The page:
Therefore

$$ \bigl\Vert \psi ( x,y,t;u ) -\psi (x,y,t;v) \bigr\Vert \leq \lambda \Vert u-v \Vert , $$

which

$$ \lambda = \bigl( ( 2A+2B ) \bigl( \mu ^{2} +\mu \upsilon + \upsilon ^{2} \bigr) +C+D+3E+3F \bigr). $$

This confirms that the Lipschitz condition is satisfied for the kernel \(\psi ( x,y,t;u )\).

Now, based on the Eq. (3) and the fixed-point theorem, an iterative scheme is established as follows:

$$ u_{n+1} ( x,y,t ) = \frac{2 ( 1-\alpha )}{ ( 2-\alpha ) M(\alpha )} \psi ( x,y,t; u_{n} ) + \frac{2\alpha }{ ( 2-\alpha ) M(\alpha )} \int _{0}^{t} \psi ( x,y, \varepsilon ; u_{n} ) \,d\varepsilon , $$

where

$$ u_{0} ( x,y,t ) =u ( x,y,0 ). $$

It is clear that

$$\begin{aligned} e_{n} ( x,y,t )& = u_{n} ( x,y,t ) - u_{n-1} ( x,y,t ) \\ &= \frac{2 ( 1-\alpha )}{ ( 2-\alpha ) M(\alpha )} \bigl( \psi ( x,y,t; u_{n-1} ) -\psi ( x,y,t; u_{n-2} ) \bigr) \\ &\quad {}+ \frac{2\alpha }{ ( 2-\alpha ) M(\alpha )} \int _{0}^{t} \bigl( \psi ( x,y,\varepsilon ; u_{n-1} ) -\psi ( x,y,\varepsilon ; u_{n-2} ) \bigr) \,d \varepsilon , \end{aligned}$$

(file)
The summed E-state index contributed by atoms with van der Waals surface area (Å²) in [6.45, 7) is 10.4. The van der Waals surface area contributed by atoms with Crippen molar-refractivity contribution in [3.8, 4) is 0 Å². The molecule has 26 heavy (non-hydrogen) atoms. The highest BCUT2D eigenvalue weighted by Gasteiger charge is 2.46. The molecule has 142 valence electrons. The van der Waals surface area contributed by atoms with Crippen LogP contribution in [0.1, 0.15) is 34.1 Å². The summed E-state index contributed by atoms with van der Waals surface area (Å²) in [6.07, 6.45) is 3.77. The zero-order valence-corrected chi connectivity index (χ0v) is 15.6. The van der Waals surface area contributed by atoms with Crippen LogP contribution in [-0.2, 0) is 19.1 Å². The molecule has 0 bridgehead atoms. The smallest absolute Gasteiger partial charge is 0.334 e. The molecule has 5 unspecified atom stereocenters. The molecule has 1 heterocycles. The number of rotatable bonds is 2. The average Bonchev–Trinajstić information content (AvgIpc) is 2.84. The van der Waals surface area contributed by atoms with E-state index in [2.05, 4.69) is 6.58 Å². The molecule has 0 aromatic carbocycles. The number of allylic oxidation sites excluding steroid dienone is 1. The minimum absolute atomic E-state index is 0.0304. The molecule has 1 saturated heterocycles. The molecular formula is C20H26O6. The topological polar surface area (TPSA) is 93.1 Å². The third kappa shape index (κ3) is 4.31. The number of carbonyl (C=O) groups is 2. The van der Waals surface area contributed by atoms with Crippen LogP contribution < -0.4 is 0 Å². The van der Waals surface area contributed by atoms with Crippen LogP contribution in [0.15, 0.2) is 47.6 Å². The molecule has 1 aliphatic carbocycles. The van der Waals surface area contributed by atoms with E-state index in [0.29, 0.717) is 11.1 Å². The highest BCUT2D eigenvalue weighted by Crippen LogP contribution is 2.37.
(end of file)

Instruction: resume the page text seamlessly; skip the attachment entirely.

and

$$ u_{n} ( x,y,t ) = \sum_{i=0}^{n} e_{i} ( x,y,t ). $$
(4)

Theorem 2

If the function\(u(x,y, t)\)is bounded, then

$$ \bigl\Vert e_{n} ( x,y,t) \bigr\Vert \leq \biggl( \frac{2 ( 1-\alpha )}{ ( 2-\alpha ) M(\alpha )} \lambda + \frac{2\alpha }{ ( 2-\alpha ) M(\alpha )} \lambda t \biggr)^{n} \bigl\Vert u ( x,y,0 ) \bigr\Vert . $$

Proof by induction

Suppose that \(n=1\). Then, one can write